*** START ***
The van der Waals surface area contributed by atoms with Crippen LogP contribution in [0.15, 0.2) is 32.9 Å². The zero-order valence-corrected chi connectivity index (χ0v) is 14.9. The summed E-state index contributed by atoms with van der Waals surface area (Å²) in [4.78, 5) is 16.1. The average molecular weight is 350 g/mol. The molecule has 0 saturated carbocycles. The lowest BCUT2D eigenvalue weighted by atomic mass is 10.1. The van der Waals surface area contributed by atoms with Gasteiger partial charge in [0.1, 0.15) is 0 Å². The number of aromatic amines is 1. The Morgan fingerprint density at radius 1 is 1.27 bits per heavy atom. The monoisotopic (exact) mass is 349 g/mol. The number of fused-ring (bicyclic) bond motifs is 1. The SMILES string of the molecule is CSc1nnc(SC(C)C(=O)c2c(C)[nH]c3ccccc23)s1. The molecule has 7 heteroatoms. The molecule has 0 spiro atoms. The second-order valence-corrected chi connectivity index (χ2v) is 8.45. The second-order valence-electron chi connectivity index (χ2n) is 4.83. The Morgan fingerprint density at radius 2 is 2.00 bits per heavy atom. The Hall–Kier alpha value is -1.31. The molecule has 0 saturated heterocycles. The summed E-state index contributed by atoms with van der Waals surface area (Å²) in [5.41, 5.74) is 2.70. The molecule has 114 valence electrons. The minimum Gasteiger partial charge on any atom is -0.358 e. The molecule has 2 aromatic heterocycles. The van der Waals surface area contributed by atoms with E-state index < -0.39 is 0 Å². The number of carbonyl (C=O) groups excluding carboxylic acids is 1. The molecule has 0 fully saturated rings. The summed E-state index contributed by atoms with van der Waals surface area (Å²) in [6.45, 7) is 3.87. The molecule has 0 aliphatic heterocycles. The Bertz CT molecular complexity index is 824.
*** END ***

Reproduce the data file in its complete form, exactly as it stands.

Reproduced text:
The van der Waals surface area contributed by atoms with Crippen LogP contribution in [0.15, 0.2) is 32.9 Å². The zero-order valence-corrected chi connectivity index (χ0v) is 14.9. The summed E-state index contributed by atoms with van der Waals surface area (Å²) in [4.78, 5) is 16.1. The average molecular weight is 350 g/mol. The molecule has 0 saturated carbocycles. The lowest BCUT2D eigenvalue weighted by atomic mass is 10.1. The van der Waals surface area contributed by atoms with Gasteiger partial charge in [0.1, 0.15) is 0 Å². The number of aromatic amines is 1. The Morgan fingerprint density at radius 1 is 1.27 bits per heavy atom. The monoisotopic (exact) mass is 349 g/mol. The number of fused-ring (bicyclic) bond motifs is 1. The SMILES string of the molecule is CSc1nnc(SC(C)C(=O)c2c(C)[nH]c3ccccc23)s1. The molecule has 7 heteroatoms. The molecule has 0 spiro atoms. The second-order valence-corrected chi connectivity index (χ2v) is 8.45. The second-order valence-electron chi connectivity index (χ2n) is 4.83. The Morgan fingerprint density at radius 2 is 2.00 bits per heavy atom. The Hall–Kier alpha value is -1.31. The molecule has 0 saturated heterocycles. The summed E-state index contributed by atoms with van der Waals surface area (Å²) in [5.41, 5.74) is 2.70. The molecule has 114 valence electrons. The minimum Gasteiger partial charge on any atom is -0.358 e. The molecule has 2 aromatic heterocycles. The van der Waals surface area contributed by atoms with E-state index < -0.39 is 0 Å². The number of carbonyl (C=O) groups excluding carboxylic acids is 1. The molecule has 0 fully saturated rings. The summed E-state index contributed by atoms with van der Waals surface area (Å²) in [6.45, 7) is 3.87. The molecule has 0 aliphatic heterocycles. The Bertz CT molecular complexity index is 824.